Film Score Monthly
FSM HOME MESSAGE BOARD FSM CDs FSM ONLINE RESOURCES FUN STUFF ABOUT US  SEARCH FSM   
Search Terms: 
Search Within:   search tips 
You must log in or register to post.
  Go to page:    
 
 Posted:   Oct 5, 2013 - 4:25 PM   
 By:   PFK   (Member)

I enjoyed the samples very much, but then I was always a big Elmer fan and I never heard any music from him that I disliked.



Hi Niall, I take it you never saw "I Love You, Alice B. Toklas!" ........ Peter smile

 
 
 Posted:   Oct 5, 2013 - 7:04 PM   
 By:   Niall from Ireland   (Member)

I enjoyed the samples very much, but then I was always a big Elmer fan and I never heard any music from him that I disliked.



Hi Niall, I take it you never saw "I Love You, Alice B. Toklas!" ........ Peter smile


Yes Peter, I have seen that very enjoyable film a few times and I have had the "Hans Rossbach" conducted bootleg LP since the mid 70s. I like it and that Elmer Bernstein score very much.

 
 
 Posted:   Oct 5, 2013 - 7:27 PM   
 By:   Jim Doherty   (Member)

Well, after two negative notes (I never liked the Bernstein rerecording, and I don't really like the film), I must say that this new Intrada incarnation of the score is magnificent; the abundance of themes, the playing of the WB orchestra, the magnificence of many of the previously unreleased cues, all add up to a fantastic encapsulation of a great late-'50s Bernstein score.

I have truly been converted into a fan of this score by this CD release.

 
 
 Posted:   Oct 5, 2013 - 9:08 PM   
 By:   PFK   (Member)

Well, after two negative notes (I never liked the Bernstein rerecording, and I don't really like the film), I must say that this new Intrada incarnation of the score is magnificent; the abundance of themes, the playing of the WB orchestra, the magnificence of many of the previously unreleased cues, all add up to a fantastic encapsulation of a great late-'50s Bernstein score.

I have truly been converted into a fan of this score by this CD release.




Glad you now see the light Jim! smile

Now if we can only get Niall away from Alice B. Toklas ....... smile

 
 
 Posted:   Oct 5, 2013 - 11:33 PM   
 By:   philiperic   (Member)

Im sorry but I dont see the point of people disparging a score they havent heard - only sampled .

The comment criticizing epic scores in general strikes me as the height of disdain - referring to the likes of QUO VADIS, THE TEN COMMANDMENTS, HELEN OF TROY, FALL OF THE ROMAN EMPIRE, LAND OF THE PHAROAHS, THE EGYPTIAN, THE ROBE, THE SILVER CHALICE, BEN-HUR, THE PRODIGAL - "a bit too typical of the golden age epic sound" --- really?

Is there a typical "Golden Age epic sound"?!! I dont think that any of the above scores sound like the other. I know that on the internet everyone can voice their opinion . IMHO all these scores are classics - and THE MIRACLE is an amazing addition to that group.

 
 
 Posted:   Oct 6, 2013 - 10:43 AM   
 By:   PFK   (Member)

Im sorry but I dont see the point of people disparging a score they havent heard - only sampled .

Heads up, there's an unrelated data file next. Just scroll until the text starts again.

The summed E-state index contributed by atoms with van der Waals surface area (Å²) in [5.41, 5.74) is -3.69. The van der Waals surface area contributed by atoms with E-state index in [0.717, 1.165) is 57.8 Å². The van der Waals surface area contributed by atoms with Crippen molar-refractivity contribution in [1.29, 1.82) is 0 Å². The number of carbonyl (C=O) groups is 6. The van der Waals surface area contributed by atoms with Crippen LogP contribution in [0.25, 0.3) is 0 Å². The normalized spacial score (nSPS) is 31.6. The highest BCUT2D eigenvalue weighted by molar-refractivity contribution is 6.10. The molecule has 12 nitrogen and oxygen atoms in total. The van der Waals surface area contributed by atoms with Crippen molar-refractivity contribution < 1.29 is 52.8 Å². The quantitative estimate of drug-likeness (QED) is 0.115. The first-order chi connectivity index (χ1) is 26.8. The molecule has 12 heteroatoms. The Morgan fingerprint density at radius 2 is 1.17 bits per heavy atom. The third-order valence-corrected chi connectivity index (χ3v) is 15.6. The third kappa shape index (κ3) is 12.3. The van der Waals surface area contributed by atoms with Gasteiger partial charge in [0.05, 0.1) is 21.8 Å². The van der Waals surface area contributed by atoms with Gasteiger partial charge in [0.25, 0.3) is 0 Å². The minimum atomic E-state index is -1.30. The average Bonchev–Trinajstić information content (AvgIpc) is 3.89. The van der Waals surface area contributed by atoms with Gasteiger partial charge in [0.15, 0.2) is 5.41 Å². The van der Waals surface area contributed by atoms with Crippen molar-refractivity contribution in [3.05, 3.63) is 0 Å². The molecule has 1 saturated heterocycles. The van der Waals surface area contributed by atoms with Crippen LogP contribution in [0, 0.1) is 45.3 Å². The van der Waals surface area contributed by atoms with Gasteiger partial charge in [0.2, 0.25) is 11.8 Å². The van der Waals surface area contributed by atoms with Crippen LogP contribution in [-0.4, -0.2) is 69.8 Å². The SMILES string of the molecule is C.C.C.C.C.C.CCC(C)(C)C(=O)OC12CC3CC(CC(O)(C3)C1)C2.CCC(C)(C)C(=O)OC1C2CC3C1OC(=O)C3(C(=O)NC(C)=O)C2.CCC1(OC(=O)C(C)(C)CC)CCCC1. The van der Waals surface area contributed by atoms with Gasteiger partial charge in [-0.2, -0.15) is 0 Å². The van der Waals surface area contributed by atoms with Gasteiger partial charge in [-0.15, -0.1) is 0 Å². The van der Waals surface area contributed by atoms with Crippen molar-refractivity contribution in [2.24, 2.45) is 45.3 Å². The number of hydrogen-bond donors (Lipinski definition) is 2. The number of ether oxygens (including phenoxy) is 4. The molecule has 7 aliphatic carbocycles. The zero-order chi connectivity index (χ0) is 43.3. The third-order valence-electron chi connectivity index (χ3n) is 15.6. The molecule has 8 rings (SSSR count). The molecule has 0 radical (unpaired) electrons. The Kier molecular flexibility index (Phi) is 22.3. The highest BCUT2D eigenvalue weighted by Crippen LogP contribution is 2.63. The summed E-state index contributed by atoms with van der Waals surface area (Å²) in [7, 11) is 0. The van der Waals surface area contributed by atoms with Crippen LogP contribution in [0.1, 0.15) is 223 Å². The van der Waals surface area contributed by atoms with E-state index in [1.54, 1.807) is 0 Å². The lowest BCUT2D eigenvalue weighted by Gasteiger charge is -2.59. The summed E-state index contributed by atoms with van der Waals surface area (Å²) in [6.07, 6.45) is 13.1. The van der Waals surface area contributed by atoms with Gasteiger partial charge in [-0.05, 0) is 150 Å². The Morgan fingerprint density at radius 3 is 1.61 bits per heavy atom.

The comment criticizing epic scores in general strikes me as the height of disdain - referring to the likes of QUO VADIS, THE TEN COMMANDMENTS, HELEN OF TROY, FALL OF THE ROMAN EMPIRE, LAND OF THE PHAROAHS, THE EGYPTIAN, THE ROBE, THE SILVER CHALICE, BEN-HUR, THE PRODIGAL - "a bit too typical of the golden age epic sound" --- really?

Is there a typical "Golden Age epic sound"?!! I dont think that any of the above scores sound like the other. I know that on the internet everyone can voice their opinion . IMHO all these scores are classics - and THE MIRACLE is an amazing addition to that group.




I agree with your comments, and like all the scores you mentioned including The Miracle. smile

If there is a golden age sound ....... then I like that too! smile

 
 
 Posted:   Oct 7, 2013 - 9:42 AM   
 By:   moviescore1   (Member)

Got this CD on Friday and I'm loving it! I'm not familair with the movie, but this is classic Elmer Bernstein! The presentation and sound quality is excellent. Much better than the re-recording. I really hope the 10 Commandments is not far behind!

 
 Posted:   Oct 9, 2013 - 10:07 AM   
 By:   Ron Hardcastle   (Member)

philiperic: Re: "Im sorry but I dont see the point of people disparging a score they havent heard - only sampled ."

You're right, but that doesn't erase the fact that I, for one, listened to several big chunks of this music and none of it captured my attention. And I've probably been a lover of its composer since before you were born. When and if available for download, I may buy a few tracks to see if my dismissal was premature -- and I'm only saying that I personally wasn't captivated by it, and there has been music over the years (soundtracks, theatre, opera, symphonic) that was very popular but simply didn't ring bells for me, which has nothing to do with its quality. Art, especially music, is a visceral and very subjective pleasure, and we all react to it differently.